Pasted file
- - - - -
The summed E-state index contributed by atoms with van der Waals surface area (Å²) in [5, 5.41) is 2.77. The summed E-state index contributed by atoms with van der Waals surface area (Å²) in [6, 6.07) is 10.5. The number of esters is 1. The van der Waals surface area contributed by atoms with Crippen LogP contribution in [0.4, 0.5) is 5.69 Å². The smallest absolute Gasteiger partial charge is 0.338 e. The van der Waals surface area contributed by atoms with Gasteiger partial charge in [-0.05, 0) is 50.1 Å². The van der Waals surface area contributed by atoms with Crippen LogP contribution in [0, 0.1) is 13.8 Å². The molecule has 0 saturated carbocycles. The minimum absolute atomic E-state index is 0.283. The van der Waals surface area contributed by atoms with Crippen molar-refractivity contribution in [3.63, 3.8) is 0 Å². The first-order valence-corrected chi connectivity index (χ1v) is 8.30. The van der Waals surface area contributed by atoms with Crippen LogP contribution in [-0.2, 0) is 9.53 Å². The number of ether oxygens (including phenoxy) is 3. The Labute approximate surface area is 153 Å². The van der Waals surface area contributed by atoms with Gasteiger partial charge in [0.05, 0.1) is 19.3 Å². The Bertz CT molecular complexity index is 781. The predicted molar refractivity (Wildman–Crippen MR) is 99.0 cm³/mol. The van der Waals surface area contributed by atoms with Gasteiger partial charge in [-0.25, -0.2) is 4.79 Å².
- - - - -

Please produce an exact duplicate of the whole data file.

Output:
The summed E-state index contributed by atoms with van der Waals surface area (Å²) in [5, 5.41) is 2.77. The summed E-state index contributed by atoms with van der Waals surface area (Å²) in [6, 6.07) is 10.5. The number of esters is 1. The van der Waals surface area contributed by atoms with Crippen LogP contribution in [0.4, 0.5) is 5.69 Å². The smallest absolute Gasteiger partial charge is 0.338 e. The van der Waals surface area contributed by atoms with Gasteiger partial charge in [-0.05, 0) is 50.1 Å². The van der Waals surface area contributed by atoms with Crippen LogP contribution in [0, 0.1) is 13.8 Å². The molecule has 0 saturated carbocycles. The minimum absolute atomic E-state index is 0.283. The van der Waals surface area contributed by atoms with Crippen molar-refractivity contribution in [3.63, 3.8) is 0 Å². The first-order valence-corrected chi connectivity index (χ1v) is 8.30. The van der Waals surface area contributed by atoms with Crippen LogP contribution in [-0.2, 0) is 9.53 Å². The number of ether oxygens (including phenoxy) is 3. The Labute approximate surface area is 153 Å². The van der Waals surface area contributed by atoms with Gasteiger partial charge in [0.05, 0.1) is 19.3 Å². The Bertz CT molecular complexity index is 781. The predicted molar refractivity (Wildman–Crippen MR) is 99.0 cm³/mol. The van der Waals surface area contributed by atoms with Gasteiger partial charge in [-0.25, -0.2) is 4.79 Å².